The Second Northern Taiwan Teaching Resource Center (SNTTRC) held a special exhibition to showcase the organization’s amazing accomplishments over the last eight years at the Huashan 1914 Creative Park in Taipei last November. The SNTTRC is a consortium of 15 universities—including NTU—that serves as a platform for the integration and sharing of resources among its member universities.
Held on November 25 and 26, the two-day expo featured a variety of fun and fascinating hands-on activities that allowed visitors to experience the pleasures of science. The activities included assembling a multi-colored LED tornado simulator, constructing a DIY 3D hologram projector, and shaping wire in the quaint style of Taiwan's vintage window grills. In another program, a scholar/magician used physics to explain his magic tricks. All of the activities were booked to capacity.
Drawing thousands of visitors and participants over its two day run, the exhibition was a festive affair that helped stimulate the public's motivation to learn as well as promote the concept of flipped classrooms.
In organizing the event, the SNTTRC focused on the two themes of teaching and learning in introducing the university resource sharing platform it developed to the general public as well as the ways it has integrated technology into its projects. The event showcased innovation in education and diversity in learning in its presentation of the new face of higher education in Taiwan.
The center's chief executive officer, Han-Yi Chou, a professor at the NTU School of Dentistry's Graduate Institute of Oral Biology, spotlighted the SNTTRC's Summer College, which is the center's most successful and popular program, as an example of its efforts to make its resources available to students from different institutions and academic backgrounds. Prof. Chou pointed out that the college adopts cooperative learning and interactive learning to enable students from different universities, disciplines, and academic levels to work together on exploring their common interests. Moreover, the college uses a discussion-oriented teaching assistant system as well as a teaching resources and interactive learning multimedia platform for the integration of classroom discussion and feedback.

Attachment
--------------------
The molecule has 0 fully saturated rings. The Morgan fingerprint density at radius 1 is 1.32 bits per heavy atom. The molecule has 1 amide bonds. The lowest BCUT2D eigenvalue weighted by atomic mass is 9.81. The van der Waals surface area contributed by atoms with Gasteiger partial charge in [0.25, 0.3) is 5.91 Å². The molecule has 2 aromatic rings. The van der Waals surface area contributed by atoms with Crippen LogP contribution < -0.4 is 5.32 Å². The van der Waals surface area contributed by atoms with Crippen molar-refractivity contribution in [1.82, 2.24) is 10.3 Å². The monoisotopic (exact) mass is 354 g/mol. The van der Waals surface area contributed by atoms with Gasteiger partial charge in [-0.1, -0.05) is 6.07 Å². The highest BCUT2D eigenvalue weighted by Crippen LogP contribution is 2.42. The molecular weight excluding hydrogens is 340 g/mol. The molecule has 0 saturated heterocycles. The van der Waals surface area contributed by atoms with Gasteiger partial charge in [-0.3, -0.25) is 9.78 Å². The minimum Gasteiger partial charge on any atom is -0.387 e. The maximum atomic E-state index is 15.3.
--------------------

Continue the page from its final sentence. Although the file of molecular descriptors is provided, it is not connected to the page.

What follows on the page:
The SNTTRC's innovative approach assists the teaching and learning of the traditional classroom to achieve a greater degree of diversity, and produces a win-win outcome in which professors continue to hone their teaching skills and students develop a deeper interest in the subject matter.
One of the most popular attractions during the exhibition was the program, Physics and Creative Thinking, in which Prof. Chung-I Chou shared his creative talents and love of science. Besides serving on the faculty at Chinese Culture University's Department of Optoelectric Physics, Prof. Chou is also an avid magician. Prof. Chou's program centered on a magic show in which he applied the principles of physics to analyze the sleight of hand and smoke and mirrors that enabled him to perform his magic tricks. By giving life to physics in such an entertaining performance, each of Prof. Chou's magic shows drew nearly 100 visitors. The audience members, old and young alike, sat with their eyes glued to the stage as they followed Prof. Chou through his routine.
The vintage window grill wire-shaping activity was organized by a student autonomous study group and proved to be a highlight of the expo, attracting a steady stream of participants interested in handicrafts. A physics activity led participants, including young children, to assemble a multi-colored LED tornado simulator, which provided an opportunity for them to learn about the formation of tornadoes.
The DIY 3D hologram projector activity integrated complex scientific principles with a hands-on life experience to present a new face of education and stimulate the motivation to learn.